As members of the world’s financial elite gather today in Davos, Switzerland, for the opening of the annual meeting of the World Economic Forum, a new report by the UK-based charity Oxfam International has highlighted the vast accumulation of wealth at the heights of society, and the accelerating growth of social inequality.
The report showed that last year, the wealth of the world’s billionaires increased by $900 billion, or 12 percent, while 3.8 billion people—half the world’s population—saw their wealth decline by 11 percent.
Last year, the billionaires increased their wealth by $2.5 billion every day, while a millionaire moved into their ranks every two days.
In the decade since the global financial crisis erupted in 2008, governments and financial authorities have imposed its full impact on the backs of the world working class, in the form of stagnant and lower wages and austerity programs that have gutted health and other social services, to name just some of its effects. Meanwhile, wealth has become ever more concentrated. Last year, just 26 people controlled as much wealth as the 3.8 billion people who comprise half the world’s population, compared to 43 people the year before.
Oxfam noted that just 1 percent of the $112 billion fortune accumulated by Amazon owner Jeff Bezos, the world’s richest man, was equivalent to the entire health budget for Ethiopia, a nation of 105 million people.
The Oxfam report found that the top tax rate for the rich in the developed countries plunged from 62 percent in 1970 to 38 percent by 2013, and pointed to the tax cut introduced by US president Trump at the end of 2017, benefiting the wealthy and corporations.
In developing countries, the top personal tax rate is just 28 percent. In the UK and Brazil, the report found that the bottom 10 percent of the population paid a higher proportion of their income in tax than the top 10 percent.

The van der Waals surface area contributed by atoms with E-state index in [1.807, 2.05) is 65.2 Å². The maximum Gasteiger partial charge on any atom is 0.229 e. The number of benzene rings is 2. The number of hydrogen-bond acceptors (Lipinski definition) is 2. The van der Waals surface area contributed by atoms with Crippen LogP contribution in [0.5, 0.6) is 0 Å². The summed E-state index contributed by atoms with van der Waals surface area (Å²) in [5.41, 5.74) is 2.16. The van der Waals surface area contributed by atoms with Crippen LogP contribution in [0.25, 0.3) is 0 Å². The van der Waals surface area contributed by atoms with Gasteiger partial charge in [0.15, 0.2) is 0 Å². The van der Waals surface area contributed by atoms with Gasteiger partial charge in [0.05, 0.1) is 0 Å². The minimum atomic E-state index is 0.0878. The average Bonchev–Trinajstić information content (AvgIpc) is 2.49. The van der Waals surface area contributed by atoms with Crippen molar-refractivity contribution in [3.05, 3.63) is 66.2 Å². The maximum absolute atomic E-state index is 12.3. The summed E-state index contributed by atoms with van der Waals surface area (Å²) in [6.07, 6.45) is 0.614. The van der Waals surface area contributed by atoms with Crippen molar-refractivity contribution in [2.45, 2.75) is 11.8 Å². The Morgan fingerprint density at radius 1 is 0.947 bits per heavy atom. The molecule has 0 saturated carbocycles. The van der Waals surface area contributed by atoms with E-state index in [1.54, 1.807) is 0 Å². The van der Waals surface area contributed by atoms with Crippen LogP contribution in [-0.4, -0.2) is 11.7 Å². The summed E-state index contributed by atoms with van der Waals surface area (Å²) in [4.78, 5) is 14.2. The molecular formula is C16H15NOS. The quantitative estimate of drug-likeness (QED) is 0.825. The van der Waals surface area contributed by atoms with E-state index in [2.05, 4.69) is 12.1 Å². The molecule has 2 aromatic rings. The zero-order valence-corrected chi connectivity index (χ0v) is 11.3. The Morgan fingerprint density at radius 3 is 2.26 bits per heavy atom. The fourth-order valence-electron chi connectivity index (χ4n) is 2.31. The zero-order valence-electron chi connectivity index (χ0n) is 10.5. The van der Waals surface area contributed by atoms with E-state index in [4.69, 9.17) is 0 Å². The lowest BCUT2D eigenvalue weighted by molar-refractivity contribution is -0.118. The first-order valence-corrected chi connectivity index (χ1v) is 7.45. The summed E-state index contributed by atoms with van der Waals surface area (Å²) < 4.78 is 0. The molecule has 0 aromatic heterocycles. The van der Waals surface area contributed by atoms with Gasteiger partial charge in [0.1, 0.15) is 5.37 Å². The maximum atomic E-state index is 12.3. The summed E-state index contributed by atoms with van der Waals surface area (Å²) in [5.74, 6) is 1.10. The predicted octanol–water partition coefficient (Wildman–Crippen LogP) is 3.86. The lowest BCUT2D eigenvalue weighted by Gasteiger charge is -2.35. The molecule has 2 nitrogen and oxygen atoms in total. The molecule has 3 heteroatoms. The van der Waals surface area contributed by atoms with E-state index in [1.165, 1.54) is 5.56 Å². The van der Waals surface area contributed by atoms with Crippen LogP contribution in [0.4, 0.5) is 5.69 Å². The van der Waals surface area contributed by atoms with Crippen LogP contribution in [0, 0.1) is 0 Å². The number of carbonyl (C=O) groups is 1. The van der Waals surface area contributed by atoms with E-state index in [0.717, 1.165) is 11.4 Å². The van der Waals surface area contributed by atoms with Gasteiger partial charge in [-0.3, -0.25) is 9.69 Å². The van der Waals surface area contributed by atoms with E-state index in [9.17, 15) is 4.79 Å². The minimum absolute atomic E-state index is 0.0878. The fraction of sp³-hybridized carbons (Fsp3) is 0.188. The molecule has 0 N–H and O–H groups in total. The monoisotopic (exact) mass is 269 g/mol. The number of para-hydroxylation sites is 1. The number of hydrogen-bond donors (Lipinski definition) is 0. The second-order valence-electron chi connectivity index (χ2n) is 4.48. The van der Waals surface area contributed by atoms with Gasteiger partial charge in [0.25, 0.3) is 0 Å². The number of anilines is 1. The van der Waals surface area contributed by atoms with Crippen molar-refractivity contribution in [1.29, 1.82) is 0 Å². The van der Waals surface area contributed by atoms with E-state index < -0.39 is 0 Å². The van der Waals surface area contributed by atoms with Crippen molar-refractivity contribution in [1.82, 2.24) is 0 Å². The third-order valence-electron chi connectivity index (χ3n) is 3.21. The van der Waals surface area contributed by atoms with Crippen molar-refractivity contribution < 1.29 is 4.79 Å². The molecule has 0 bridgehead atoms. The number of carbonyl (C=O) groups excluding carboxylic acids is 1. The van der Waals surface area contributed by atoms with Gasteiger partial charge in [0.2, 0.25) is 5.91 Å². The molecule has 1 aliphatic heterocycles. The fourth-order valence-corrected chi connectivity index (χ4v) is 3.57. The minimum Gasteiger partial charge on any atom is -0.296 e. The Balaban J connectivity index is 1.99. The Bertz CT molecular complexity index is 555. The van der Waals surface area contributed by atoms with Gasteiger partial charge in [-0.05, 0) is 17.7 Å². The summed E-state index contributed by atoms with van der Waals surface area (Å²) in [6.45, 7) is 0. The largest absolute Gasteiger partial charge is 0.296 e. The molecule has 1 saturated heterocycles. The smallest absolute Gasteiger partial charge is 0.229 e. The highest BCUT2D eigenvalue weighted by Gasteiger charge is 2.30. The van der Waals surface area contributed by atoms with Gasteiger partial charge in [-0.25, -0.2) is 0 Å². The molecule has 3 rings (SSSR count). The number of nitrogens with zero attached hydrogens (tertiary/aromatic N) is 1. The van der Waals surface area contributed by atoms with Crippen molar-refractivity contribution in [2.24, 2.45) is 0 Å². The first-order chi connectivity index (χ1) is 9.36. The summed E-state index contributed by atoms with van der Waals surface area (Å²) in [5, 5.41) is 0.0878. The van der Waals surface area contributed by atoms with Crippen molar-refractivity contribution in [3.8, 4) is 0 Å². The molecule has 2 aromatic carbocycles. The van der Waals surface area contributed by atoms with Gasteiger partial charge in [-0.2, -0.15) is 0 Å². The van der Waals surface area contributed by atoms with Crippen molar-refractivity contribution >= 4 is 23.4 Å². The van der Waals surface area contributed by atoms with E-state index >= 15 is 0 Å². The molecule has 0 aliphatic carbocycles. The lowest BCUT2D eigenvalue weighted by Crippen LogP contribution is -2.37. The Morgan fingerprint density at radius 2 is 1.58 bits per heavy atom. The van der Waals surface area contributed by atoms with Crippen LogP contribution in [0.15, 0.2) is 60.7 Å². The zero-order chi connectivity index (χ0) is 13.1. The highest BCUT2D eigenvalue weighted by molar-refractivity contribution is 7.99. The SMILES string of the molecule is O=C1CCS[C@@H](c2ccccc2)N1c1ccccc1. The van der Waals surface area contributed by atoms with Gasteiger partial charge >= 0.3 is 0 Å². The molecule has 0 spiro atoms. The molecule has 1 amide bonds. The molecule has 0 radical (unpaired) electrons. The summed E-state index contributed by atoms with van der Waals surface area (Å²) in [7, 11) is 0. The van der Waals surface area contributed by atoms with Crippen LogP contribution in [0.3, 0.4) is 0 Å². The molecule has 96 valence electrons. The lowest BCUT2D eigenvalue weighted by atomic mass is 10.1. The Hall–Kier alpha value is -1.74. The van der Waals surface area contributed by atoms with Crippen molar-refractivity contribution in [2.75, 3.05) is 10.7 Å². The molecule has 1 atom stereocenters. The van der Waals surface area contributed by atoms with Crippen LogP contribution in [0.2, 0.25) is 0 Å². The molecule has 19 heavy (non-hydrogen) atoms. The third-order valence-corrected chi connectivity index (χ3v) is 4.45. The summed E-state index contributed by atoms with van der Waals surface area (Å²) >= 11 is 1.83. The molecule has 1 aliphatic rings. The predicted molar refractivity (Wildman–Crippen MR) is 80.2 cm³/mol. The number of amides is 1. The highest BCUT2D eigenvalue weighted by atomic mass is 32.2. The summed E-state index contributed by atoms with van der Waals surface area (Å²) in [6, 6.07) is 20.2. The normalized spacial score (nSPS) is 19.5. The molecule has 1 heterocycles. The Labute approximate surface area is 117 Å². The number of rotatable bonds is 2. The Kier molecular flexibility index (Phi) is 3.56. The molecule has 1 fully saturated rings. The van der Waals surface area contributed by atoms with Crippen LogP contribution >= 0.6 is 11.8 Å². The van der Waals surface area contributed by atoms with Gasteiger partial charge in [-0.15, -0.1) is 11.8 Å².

Tax avoidance is rife. The report revealed that the super-rich were hiding $7.6 trillion from tax authorities, while corporations were holding large amounts of money offshore, depriving developing countries of $170 billion per year in revenue.
As a result, only 4 percent of all tax revenue came from the taxation of wealth.
The report noted that “the rate of poverty reduction has halved since 2013, and that “Extreme poverty is actually increasing in sub-Saharan Africa.”
It added that between 1980 and 2016, the poorest 50 percent of the world’s population received only 12 cents in every dollar of global income growth, while the top 1 percent captured 27 cents of every dollar.
A decade ago, the ruling elite’s annual meeting in Davos took place in the wake of the most severe economic and financial crisis, caused by the massive fraud and criminality of the world’s largest financial institutions.
But rather than being sent to jail, the “malefactors of great wealth” were bailed out. Over the next decade, they were provided with trillions of dollars of ultra-cheap money, enabling them to continue their wealth accumulation at an exponential rate.